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Cast

Episode complete credited cast:
...
Herself - Narrator (voice)
Rest of cast listed alphabetically:
...
Himself - Playwright
...
Himself (archive footage)
Michael Blakemore ...
Himself - Associate Director, 1970-1976
Anthony Blunt ...
Himself (archive footage)
Howard Brenton ...
Himself
...
Himself - Director
Bill Bryden ...
Himself - Director, Il Campiello / The Mysteries
Gavin Clarke ...
Himself - National Theatre Archivist
Howard Davies ...
Himself - Director, Cat on a Hot Tin Roof
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Herself
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Himself - Director, National Theatre, 1988-1997
...
Himself
Alexander Gowrie ...
Himself - Minister for the Arts, 1983-1985 (archive footage) (as Lord Gowrie)
James Graham ...
Himself - Playwright
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Storyline

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Genres:

Documentary

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Details

Release Date:

31 October 2013 (UK)  »

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User Reviews

 
Bringing the Turbulent Tale of the Theater Up to Date
24 May 2014 | by (London) – See all my reviews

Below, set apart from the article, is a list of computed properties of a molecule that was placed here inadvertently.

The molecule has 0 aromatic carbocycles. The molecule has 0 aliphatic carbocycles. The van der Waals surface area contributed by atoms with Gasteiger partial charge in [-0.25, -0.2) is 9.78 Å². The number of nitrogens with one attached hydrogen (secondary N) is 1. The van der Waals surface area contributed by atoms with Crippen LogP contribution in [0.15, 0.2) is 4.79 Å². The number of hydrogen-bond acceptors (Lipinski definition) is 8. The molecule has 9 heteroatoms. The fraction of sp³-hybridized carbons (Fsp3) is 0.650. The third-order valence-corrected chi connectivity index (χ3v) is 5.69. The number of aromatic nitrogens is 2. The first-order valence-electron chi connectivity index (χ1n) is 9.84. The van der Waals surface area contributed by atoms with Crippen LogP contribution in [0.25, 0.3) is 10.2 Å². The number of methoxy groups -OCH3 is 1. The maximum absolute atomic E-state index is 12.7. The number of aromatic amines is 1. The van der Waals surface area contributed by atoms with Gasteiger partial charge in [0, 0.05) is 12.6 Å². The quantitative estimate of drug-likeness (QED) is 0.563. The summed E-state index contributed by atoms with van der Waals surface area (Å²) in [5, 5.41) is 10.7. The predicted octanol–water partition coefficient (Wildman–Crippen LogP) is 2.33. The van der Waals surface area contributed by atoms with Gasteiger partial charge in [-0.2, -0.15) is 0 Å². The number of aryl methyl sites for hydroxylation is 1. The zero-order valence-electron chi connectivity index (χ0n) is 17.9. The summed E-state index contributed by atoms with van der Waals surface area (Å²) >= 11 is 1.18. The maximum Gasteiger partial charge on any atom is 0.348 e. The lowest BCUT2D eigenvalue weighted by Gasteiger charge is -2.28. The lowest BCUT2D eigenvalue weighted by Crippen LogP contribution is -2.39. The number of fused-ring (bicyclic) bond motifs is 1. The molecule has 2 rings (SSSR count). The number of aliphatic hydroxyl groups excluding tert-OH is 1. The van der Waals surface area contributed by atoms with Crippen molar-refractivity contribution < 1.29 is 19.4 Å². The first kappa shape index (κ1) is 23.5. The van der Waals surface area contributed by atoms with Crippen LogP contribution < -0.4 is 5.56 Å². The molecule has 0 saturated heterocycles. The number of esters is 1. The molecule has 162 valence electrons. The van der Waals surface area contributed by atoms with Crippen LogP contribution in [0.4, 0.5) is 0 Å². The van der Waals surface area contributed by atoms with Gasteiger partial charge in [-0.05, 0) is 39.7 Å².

In this second program, the last forty years of the National Theatre is chronicled, beginning with the turbulent Peter Hall years and culminating in the present day, with the move into cinema screening. Hall comes across as rather an abrasive character; a workaholic who entered the National at a time when many of the company - both actors and backroom staff alike - resented the way in which Olivier had been summarily removed from his post as Director. Hall instituted a new director-centered regime, but did so during a period of regular strikes, as well as major upheaval caused by the Company's move to the South Bank. Eventually he weathered the storm, but not without a few of the National's directors deciding to leave the Company and not come back. The Nunn and Hytner years proved less controversial; more recently the National has become something of an innovative institution, screening many of its productions in the cinema as well as performing them in the theater. While perhaps the company lacks the big star names that it once had, it nonetheless continues to produce high-quality work, while remaining true to its founding principles of producing the best drama old and new from Britain and elsewhere. One hopes that the Company will continue to do the same for the next five decades.


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